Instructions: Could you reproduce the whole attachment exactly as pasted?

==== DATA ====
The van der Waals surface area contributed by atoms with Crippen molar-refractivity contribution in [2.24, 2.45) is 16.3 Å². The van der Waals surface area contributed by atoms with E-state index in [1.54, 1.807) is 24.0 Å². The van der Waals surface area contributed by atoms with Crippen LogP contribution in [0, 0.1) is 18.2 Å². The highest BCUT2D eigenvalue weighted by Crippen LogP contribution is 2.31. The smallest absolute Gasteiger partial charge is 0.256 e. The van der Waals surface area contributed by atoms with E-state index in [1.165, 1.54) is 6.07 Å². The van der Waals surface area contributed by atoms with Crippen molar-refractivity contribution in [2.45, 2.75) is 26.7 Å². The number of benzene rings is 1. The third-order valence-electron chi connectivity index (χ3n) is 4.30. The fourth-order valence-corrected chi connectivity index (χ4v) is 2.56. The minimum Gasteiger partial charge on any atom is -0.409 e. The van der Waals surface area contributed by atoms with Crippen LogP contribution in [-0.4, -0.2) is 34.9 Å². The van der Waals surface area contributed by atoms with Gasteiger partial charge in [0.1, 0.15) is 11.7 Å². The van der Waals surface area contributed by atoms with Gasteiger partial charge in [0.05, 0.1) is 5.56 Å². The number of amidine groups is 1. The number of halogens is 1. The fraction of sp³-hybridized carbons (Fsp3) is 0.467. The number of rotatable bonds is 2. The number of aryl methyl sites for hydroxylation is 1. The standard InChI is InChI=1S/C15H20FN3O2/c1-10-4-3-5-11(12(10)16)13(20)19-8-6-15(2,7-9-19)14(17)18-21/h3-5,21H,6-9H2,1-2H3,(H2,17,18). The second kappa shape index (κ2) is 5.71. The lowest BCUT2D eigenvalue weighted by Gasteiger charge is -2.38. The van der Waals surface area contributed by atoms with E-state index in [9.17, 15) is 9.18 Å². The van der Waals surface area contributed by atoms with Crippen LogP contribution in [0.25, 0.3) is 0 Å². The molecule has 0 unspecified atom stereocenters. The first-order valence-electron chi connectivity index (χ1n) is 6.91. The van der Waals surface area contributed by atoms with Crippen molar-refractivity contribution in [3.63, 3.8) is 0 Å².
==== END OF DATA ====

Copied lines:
The van der Waals surface area contributed by atoms with Crippen molar-refractivity contribution in [2.24, 2.45) is 16.3 Å². The van der Waals surface area contributed by atoms with E-state index in [1.54, 1.807) is 24.0 Å². The van der Waals surface area contributed by atoms with Crippen LogP contribution in [0, 0.1) is 18.2 Å². The highest BCUT2D eigenvalue weighted by Crippen LogP contribution is 2.31. The smallest absolute Gasteiger partial charge is 0.256 e. The van der Waals surface area contributed by atoms with E-state index in [1.165, 1.54) is 6.07 Å². The van der Waals surface area contributed by atoms with Crippen molar-refractivity contribution in [2.45, 2.75) is 26.7 Å². The number of benzene rings is 1. The third-order valence-electron chi connectivity index (χ3n) is 4.30. The fourth-order valence-corrected chi connectivity index (χ4v) is 2.56. The minimum Gasteiger partial charge on any atom is -0.409 e. The van der Waals surface area contributed by atoms with Crippen LogP contribution in [-0.4, -0.2) is 34.9 Å². The van der Waals surface area contributed by atoms with Gasteiger partial charge in [0.1, 0.15) is 11.7 Å². The van der Waals surface area contributed by atoms with Gasteiger partial charge in [0.05, 0.1) is 5.56 Å². The number of amidine groups is 1. The number of halogens is 1. The fraction of sp³-hybridized carbons (Fsp3) is 0.467. The number of rotatable bonds is 2. The number of aryl methyl sites for hydroxylation is 1. The standard InChI is InChI=1S/C15H20FN3O2/c1-10-4-3-5-11(12(10)16)13(20)19-8-6-15(2,7-9-19)14(17)18-21/h3-5,21H,6-9H2,1-2H3,(H2,17,18). The second kappa shape index (κ2) is 5.71. The lowest BCUT2D eigenvalue weighted by Gasteiger charge is -2.38. The van der Waals surface area contributed by atoms with E-state index in [9.17, 15) is 9.18 Å². The van der Waals surface area contributed by atoms with Crippen LogP contribution in [0.25, 0.3) is 0 Å². The molecule has 0 unspecified atom stereocenters. The first-order valence-electron chi connectivity index (χ1n) is 6.91. The van der Waals surface area contributed by atoms with Crippen molar-refractivity contribution in [3.63, 3.8) is 0 Å².